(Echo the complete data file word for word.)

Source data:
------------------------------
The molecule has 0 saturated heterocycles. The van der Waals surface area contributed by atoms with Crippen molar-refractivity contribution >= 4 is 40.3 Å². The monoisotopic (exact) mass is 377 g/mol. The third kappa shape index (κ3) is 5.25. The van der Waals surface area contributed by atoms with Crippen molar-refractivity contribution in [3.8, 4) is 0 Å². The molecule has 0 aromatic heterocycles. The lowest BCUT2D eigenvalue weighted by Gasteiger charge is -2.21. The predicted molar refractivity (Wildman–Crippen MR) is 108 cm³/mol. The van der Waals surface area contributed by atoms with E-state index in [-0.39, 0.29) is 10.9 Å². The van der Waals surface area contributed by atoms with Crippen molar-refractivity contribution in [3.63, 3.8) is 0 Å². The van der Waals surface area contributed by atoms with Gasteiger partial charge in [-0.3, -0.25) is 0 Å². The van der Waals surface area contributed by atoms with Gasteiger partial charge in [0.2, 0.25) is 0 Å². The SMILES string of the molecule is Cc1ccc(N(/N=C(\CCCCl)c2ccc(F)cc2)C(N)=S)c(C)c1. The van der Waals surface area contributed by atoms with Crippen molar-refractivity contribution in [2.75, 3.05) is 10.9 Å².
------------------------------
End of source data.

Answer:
The molecule has 0 saturated heterocycles. The van der Waals surface area contributed by atoms with Crippen molar-refractivity contribution >= 4 is 40.3 Å². The monoisotopic (exact) mass is 377 g/mol. The third kappa shape index (κ3) is 5.25. The van der Waals surface area contributed by atoms with Crippen molar-refractivity contribution in [3.8, 4) is 0 Å². The molecule has 0 aromatic heterocycles. The lowest BCUT2D eigenvalue weighted by Gasteiger charge is -2.21. The predicted molar refractivity (Wildman–Crippen MR) is 108 cm³/mol. The van der Waals surface area contributed by atoms with E-state index in [-0.39, 0.29) is 10.9 Å². The van der Waals surface area contributed by atoms with Crippen molar-refractivity contribution in [3.63, 3.8) is 0 Å². The van der Waals surface area contributed by atoms with Gasteiger partial charge in [-0.3, -0.25) is 0 Å². The van der Waals surface area contributed by atoms with Gasteiger partial charge in [0.2, 0.25) is 0 Å². The SMILES string of the molecule is Cc1ccc(N(/N=C(\CCCCl)c2ccc(F)cc2)C(N)=S)c(C)c1. The van der Waals surface area contributed by atoms with Crippen molar-refractivity contribution in [2.75, 3.05) is 10.9 Å².